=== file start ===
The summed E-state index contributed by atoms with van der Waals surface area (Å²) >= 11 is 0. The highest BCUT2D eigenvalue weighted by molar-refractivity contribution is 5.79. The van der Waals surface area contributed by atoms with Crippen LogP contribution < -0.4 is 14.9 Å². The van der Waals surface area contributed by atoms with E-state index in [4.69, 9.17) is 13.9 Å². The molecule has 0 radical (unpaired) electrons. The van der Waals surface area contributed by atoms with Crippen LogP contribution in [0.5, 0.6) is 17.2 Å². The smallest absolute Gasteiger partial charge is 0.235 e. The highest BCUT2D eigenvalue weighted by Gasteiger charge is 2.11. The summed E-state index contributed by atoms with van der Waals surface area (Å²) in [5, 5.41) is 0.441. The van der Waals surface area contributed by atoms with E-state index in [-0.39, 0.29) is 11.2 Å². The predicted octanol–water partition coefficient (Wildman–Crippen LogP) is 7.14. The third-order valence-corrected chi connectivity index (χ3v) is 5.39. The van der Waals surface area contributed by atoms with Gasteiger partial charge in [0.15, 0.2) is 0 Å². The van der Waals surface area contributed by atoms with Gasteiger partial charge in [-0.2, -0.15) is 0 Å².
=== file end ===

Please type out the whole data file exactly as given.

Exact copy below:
The summed E-state index contributed by atoms with van der Waals surface area (Å²) >= 11 is 0. The highest BCUT2D eigenvalue weighted by molar-refractivity contribution is 5.79. The van der Waals surface area contributed by atoms with Crippen LogP contribution < -0.4 is 14.9 Å². The van der Waals surface area contributed by atoms with E-state index in [4.69, 9.17) is 13.9 Å². The molecule has 0 radical (unpaired) electrons. The van der Waals surface area contributed by atoms with Crippen LogP contribution in [0.5, 0.6) is 17.2 Å². The smallest absolute Gasteiger partial charge is 0.235 e. The highest BCUT2D eigenvalue weighted by Gasteiger charge is 2.11. The summed E-state index contributed by atoms with van der Waals surface area (Å²) in [5, 5.41) is 0.441. The van der Waals surface area contributed by atoms with E-state index in [-0.39, 0.29) is 11.2 Å². The predicted octanol–water partition coefficient (Wildman–Crippen LogP) is 7.14. The third-order valence-corrected chi connectivity index (χ3v) is 5.39. The van der Waals surface area contributed by atoms with Gasteiger partial charge in [0.15, 0.2) is 0 Å². The van der Waals surface area contributed by atoms with Gasteiger partial charge in [-0.2, -0.15) is 0 Å².